There has been a significant investment in the IT and ITeS sectors in West
Bengal. Major players such as Infosys, Wipro, ICICI Bank, ITC Infotech and foreign
companies have evinced interest in setting up IT and ITeS facilities, and most of them
wish to locate in the Greater Kolkata area. Since it is accepted that this sector is also
an engine of growth and employment, the State Government also has to arrange land
in the Greater Kolkata area for this sector.

The projects in pipeline involving large investments in manufacturing sector
for setting up modern and environment friendly production facilities will require large
tracts of land. Moreover, it is always not possible for every industry to locate in a
particular site. Decisions regarding location are based on a number of factors. In
addition to availability of land, quality infrastructure in terms of road and rail
connectivity (as well as proximity to a port for many industries), adequate supply of
water and power, as well as proximity to markets and urban centers are required for
successful implementation of projects within a definite time frame. In order to avoid
the complicated process of purchase of land from a large number of owners and
compliance with existing land laws of the State especially pertaining to land ceiling it
may be necessary for the State Government to acquire the land required to set up

In the last few years, the State Government has been assisting entrepreneurs to
obtain land through the process of acquisition as well as direct purchase. The State
Government acquired 2102.39 acres along with direct purchase of 1934 acres of land
for setting up industries in the last three years.

In West Bengal, the net sown area1 is 62 % of total reported land area while
another 13.48% in under forest, and 18.52 % is already under non-agricultural use.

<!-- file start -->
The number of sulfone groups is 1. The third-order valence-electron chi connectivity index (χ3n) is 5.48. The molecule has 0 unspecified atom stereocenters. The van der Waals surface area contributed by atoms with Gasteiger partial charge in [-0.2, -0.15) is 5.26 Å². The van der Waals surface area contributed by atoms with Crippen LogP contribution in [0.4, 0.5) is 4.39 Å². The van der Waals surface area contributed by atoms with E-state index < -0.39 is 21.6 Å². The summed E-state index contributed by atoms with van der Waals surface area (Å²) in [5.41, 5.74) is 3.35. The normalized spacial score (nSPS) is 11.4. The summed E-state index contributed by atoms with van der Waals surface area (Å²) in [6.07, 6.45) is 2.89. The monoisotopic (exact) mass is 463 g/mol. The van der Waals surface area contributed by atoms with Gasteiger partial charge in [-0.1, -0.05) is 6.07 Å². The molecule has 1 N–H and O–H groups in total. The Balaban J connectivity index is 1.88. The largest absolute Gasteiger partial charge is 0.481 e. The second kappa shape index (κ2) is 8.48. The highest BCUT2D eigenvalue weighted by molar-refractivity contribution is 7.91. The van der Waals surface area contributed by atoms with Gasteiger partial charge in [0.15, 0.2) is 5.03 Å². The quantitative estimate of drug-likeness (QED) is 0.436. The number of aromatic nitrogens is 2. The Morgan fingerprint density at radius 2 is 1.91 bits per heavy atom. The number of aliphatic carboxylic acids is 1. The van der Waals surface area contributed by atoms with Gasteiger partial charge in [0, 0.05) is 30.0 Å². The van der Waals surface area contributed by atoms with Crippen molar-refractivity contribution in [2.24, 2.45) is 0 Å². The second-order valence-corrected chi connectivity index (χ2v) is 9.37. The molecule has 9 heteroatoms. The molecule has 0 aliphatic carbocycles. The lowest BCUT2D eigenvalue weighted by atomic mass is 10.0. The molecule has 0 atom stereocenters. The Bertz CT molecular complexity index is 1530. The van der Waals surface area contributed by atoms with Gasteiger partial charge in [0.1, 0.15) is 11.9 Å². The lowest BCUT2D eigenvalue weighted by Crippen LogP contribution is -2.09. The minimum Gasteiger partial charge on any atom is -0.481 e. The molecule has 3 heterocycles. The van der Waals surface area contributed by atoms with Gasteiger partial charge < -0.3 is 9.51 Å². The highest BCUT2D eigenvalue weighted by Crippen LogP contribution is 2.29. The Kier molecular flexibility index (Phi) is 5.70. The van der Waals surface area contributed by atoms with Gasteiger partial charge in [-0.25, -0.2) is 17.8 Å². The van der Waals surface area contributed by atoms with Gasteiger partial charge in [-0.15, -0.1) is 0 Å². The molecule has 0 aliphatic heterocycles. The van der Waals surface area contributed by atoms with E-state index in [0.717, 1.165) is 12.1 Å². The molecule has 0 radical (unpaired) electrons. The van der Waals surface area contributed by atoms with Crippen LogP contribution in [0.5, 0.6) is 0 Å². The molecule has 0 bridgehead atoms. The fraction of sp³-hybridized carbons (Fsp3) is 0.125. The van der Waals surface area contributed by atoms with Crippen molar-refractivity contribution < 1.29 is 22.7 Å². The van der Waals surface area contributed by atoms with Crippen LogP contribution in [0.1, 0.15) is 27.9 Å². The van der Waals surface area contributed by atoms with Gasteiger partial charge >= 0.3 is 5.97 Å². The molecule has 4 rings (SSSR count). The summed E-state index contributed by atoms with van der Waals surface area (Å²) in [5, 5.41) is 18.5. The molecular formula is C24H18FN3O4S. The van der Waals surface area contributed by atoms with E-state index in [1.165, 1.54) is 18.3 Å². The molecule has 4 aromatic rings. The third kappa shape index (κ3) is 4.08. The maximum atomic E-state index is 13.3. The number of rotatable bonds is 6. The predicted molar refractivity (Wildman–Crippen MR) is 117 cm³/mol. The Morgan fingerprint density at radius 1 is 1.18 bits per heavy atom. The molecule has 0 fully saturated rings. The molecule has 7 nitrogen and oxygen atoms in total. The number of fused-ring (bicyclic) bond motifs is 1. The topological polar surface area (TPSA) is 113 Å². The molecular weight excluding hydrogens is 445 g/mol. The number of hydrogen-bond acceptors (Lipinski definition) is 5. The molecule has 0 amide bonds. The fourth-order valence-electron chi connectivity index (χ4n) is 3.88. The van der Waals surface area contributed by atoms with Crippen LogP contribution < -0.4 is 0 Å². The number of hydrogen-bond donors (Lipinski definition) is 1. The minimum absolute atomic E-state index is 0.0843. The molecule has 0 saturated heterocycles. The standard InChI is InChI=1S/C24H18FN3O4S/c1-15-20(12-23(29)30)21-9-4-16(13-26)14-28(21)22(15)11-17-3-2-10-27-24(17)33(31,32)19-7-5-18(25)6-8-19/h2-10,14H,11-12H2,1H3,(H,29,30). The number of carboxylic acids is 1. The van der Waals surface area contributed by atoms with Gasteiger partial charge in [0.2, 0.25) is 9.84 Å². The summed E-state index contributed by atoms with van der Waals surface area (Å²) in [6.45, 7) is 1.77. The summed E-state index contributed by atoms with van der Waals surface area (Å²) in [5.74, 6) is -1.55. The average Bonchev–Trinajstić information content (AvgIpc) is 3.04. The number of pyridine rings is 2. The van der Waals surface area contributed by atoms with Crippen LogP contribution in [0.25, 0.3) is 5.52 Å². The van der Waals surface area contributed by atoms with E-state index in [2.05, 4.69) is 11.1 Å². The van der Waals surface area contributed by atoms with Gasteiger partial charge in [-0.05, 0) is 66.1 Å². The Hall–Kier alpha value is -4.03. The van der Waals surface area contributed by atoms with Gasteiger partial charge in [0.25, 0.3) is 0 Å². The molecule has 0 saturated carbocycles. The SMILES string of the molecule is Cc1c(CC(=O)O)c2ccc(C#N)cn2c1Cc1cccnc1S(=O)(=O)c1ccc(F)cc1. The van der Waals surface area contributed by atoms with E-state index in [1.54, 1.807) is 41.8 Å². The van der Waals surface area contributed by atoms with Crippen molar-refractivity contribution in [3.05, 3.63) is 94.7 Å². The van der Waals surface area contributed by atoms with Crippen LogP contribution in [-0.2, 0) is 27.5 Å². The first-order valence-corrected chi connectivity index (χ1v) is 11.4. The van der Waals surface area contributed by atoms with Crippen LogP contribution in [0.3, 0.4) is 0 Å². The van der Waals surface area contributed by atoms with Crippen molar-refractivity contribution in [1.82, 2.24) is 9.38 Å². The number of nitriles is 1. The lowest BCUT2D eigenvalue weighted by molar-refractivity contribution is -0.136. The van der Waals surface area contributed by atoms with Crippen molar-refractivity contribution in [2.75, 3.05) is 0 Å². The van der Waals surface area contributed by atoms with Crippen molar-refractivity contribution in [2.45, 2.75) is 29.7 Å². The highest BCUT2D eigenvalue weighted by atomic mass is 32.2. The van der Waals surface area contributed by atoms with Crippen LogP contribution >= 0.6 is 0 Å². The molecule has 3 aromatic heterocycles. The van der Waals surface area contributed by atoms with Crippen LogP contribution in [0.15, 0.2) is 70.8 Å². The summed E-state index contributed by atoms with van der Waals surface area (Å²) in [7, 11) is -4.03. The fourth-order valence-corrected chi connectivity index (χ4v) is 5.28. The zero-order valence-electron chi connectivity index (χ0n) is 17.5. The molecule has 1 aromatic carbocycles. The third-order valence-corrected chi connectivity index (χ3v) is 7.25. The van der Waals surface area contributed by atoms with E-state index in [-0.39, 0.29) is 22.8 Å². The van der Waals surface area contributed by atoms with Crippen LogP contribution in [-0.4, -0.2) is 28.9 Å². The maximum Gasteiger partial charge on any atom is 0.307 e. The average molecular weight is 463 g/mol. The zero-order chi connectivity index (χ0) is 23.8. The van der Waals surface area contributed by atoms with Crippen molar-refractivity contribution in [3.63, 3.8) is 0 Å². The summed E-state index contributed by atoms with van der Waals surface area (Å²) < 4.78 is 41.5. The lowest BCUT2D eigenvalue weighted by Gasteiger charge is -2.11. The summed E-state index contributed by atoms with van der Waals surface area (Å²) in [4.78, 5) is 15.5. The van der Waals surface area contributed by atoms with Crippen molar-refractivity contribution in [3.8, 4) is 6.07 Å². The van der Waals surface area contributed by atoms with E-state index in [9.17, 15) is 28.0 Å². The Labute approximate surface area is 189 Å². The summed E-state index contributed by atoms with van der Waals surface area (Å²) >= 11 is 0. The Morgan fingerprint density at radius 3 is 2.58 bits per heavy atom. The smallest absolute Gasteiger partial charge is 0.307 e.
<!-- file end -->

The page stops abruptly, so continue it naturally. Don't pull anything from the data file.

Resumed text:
The total land in the categories of barren and uncultivable land; permanent pasture
and other grazing land; land under trees and groves not covered in net sown area; and
culturable waste land together add up to 1.42%, (of which culturable waste alone is
0.40 %). For the country as a whole, the percentage of net sown area is 46.07%, while
the percentage of land under categories of barren and uncultivable land; permanent
pasture and other grazing land; land under trees and groves not covered in net sown
area; and culturable waste land together add up to 15.41% (of which culturable waste
is 4.46%).

To minimize usage of agricultural land for industrial use and to achieve a
balanced and sustainable industrial growth, the State Government is seeking to
implement a policy for location of industries in a manner so as to maximize use of
uncultivable land, locate industries in backward areas of the State, develop industrial
clusters thereby using common infrastructure and optimizing available resources. The
State Government is conducting a field survey on the vested land available as per
records and assessing its viability for industrial usage keeping in view its size,
location, contiguity and availability of infrastructure. The State Government is also
trying to use the land locked up in closed and sick industries keeping in view the legal